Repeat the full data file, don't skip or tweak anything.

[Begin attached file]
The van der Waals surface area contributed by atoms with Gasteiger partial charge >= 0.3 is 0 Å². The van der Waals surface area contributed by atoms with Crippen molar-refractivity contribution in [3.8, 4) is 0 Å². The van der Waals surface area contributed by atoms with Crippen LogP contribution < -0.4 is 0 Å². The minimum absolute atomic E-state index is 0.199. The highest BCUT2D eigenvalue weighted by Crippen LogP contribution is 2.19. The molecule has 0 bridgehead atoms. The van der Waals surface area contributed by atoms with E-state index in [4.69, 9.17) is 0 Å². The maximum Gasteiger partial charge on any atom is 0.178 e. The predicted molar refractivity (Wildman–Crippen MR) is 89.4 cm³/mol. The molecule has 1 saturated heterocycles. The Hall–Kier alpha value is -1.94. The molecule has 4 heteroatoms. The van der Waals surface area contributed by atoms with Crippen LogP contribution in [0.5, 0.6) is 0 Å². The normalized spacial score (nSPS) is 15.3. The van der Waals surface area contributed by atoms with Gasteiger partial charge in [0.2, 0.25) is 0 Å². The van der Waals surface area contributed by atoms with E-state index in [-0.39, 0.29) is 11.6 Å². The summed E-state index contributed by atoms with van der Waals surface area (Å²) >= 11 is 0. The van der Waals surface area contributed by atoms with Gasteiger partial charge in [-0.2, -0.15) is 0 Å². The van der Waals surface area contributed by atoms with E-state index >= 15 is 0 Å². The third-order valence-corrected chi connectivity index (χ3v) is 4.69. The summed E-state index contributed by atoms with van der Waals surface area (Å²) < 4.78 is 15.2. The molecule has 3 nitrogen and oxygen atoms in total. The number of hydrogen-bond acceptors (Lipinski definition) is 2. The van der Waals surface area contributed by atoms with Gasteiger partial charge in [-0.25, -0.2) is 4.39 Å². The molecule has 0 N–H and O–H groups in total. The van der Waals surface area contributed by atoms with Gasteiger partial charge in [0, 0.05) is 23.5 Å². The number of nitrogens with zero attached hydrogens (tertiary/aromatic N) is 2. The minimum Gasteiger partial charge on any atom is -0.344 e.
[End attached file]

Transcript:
The van der Waals surface area contributed by atoms with Gasteiger partial charge >= 0.3 is 0 Å². The van der Waals surface area contributed by atoms with Crippen molar-refractivity contribution in [3.8, 4) is 0 Å². The van der Waals surface area contributed by atoms with Crippen LogP contribution < -0.4 is 0 Å². The minimum absolute atomic E-state index is 0.199. The highest BCUT2D eigenvalue weighted by Crippen LogP contribution is 2.19. The molecule has 0 bridgehead atoms. The van der Waals surface area contributed by atoms with E-state index in [4.69, 9.17) is 0 Å². The maximum Gasteiger partial charge on any atom is 0.178 e. The predicted molar refractivity (Wildman–Crippen MR) is 89.4 cm³/mol. The molecule has 1 saturated heterocycles. The Hall–Kier alpha value is -1.94. The molecule has 4 heteroatoms. The van der Waals surface area contributed by atoms with Crippen LogP contribution in [0.5, 0.6) is 0 Å². The normalized spacial score (nSPS) is 15.3. The van der Waals surface area contributed by atoms with Gasteiger partial charge in [0.2, 0.25) is 0 Å². The van der Waals surface area contributed by atoms with E-state index in [-0.39, 0.29) is 11.6 Å². The summed E-state index contributed by atoms with van der Waals surface area (Å²) >= 11 is 0. The van der Waals surface area contributed by atoms with Gasteiger partial charge in [-0.2, -0.15) is 0 Å². The van der Waals surface area contributed by atoms with E-state index >= 15 is 0 Å². The third-order valence-corrected chi connectivity index (χ3v) is 4.69. The summed E-state index contributed by atoms with van der Waals surface area (Å²) < 4.78 is 15.2. The molecule has 3 nitrogen and oxygen atoms in total. The number of hydrogen-bond acceptors (Lipinski definition) is 2. The van der Waals surface area contributed by atoms with Gasteiger partial charge in [-0.25, -0.2) is 4.39 Å². The molecule has 0 N–H and O–H groups in total. The van der Waals surface area contributed by atoms with Gasteiger partial charge in [0, 0.05) is 23.5 Å². The number of nitrogens with zero attached hydrogens (tertiary/aromatic N) is 2. The minimum Gasteiger partial charge on any atom is -0.344 e.